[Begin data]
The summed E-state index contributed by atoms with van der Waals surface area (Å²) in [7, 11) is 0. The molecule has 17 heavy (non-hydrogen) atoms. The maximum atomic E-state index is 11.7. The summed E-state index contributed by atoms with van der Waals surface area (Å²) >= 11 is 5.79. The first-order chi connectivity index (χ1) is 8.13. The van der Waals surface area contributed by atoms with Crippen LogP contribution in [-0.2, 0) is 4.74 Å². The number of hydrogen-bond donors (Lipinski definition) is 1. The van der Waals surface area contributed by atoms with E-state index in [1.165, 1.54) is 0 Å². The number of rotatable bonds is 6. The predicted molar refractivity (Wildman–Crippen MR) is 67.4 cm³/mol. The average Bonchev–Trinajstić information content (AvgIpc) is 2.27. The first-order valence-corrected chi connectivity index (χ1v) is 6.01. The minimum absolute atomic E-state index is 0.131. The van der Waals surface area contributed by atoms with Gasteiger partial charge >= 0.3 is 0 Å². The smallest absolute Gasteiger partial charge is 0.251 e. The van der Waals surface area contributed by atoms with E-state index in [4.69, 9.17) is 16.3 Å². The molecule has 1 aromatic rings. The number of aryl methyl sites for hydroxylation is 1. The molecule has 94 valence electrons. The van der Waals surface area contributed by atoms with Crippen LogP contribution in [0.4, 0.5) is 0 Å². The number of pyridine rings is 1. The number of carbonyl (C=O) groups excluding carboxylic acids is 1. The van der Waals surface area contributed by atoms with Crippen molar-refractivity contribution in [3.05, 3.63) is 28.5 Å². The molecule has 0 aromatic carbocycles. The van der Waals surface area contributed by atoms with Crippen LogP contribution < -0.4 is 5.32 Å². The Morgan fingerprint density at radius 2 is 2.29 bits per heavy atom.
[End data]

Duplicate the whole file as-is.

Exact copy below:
The summed E-state index contributed by atoms with van der Waals surface area (Å²) in [7, 11) is 0. The molecule has 17 heavy (non-hydrogen) atoms. The maximum atomic E-state index is 11.7. The summed E-state index contributed by atoms with van der Waals surface area (Å²) >= 11 is 5.79. The first-order chi connectivity index (χ1) is 8.13. The van der Waals surface area contributed by atoms with Crippen LogP contribution in [-0.2, 0) is 4.74 Å². The number of hydrogen-bond donors (Lipinski definition) is 1. The van der Waals surface area contributed by atoms with E-state index in [1.165, 1.54) is 0 Å². The number of rotatable bonds is 6. The predicted molar refractivity (Wildman–Crippen MR) is 67.4 cm³/mol. The average Bonchev–Trinajstić information content (AvgIpc) is 2.27. The first-order valence-corrected chi connectivity index (χ1v) is 6.01. The minimum absolute atomic E-state index is 0.131. The van der Waals surface area contributed by atoms with Gasteiger partial charge >= 0.3 is 0 Å². The smallest absolute Gasteiger partial charge is 0.251 e. The van der Waals surface area contributed by atoms with E-state index in [4.69, 9.17) is 16.3 Å². The molecule has 1 aromatic rings. The number of aryl methyl sites for hydroxylation is 1. The molecule has 94 valence electrons. The van der Waals surface area contributed by atoms with Crippen LogP contribution in [0.4, 0.5) is 0 Å². The number of pyridine rings is 1. The number of carbonyl (C=O) groups excluding carboxylic acids is 1. The van der Waals surface area contributed by atoms with Crippen molar-refractivity contribution in [3.05, 3.63) is 28.5 Å². The molecule has 0 aromatic carbocycles. The van der Waals surface area contributed by atoms with Crippen LogP contribution < -0.4 is 5.32 Å². The Morgan fingerprint density at radius 2 is 2.29 bits per heavy atom.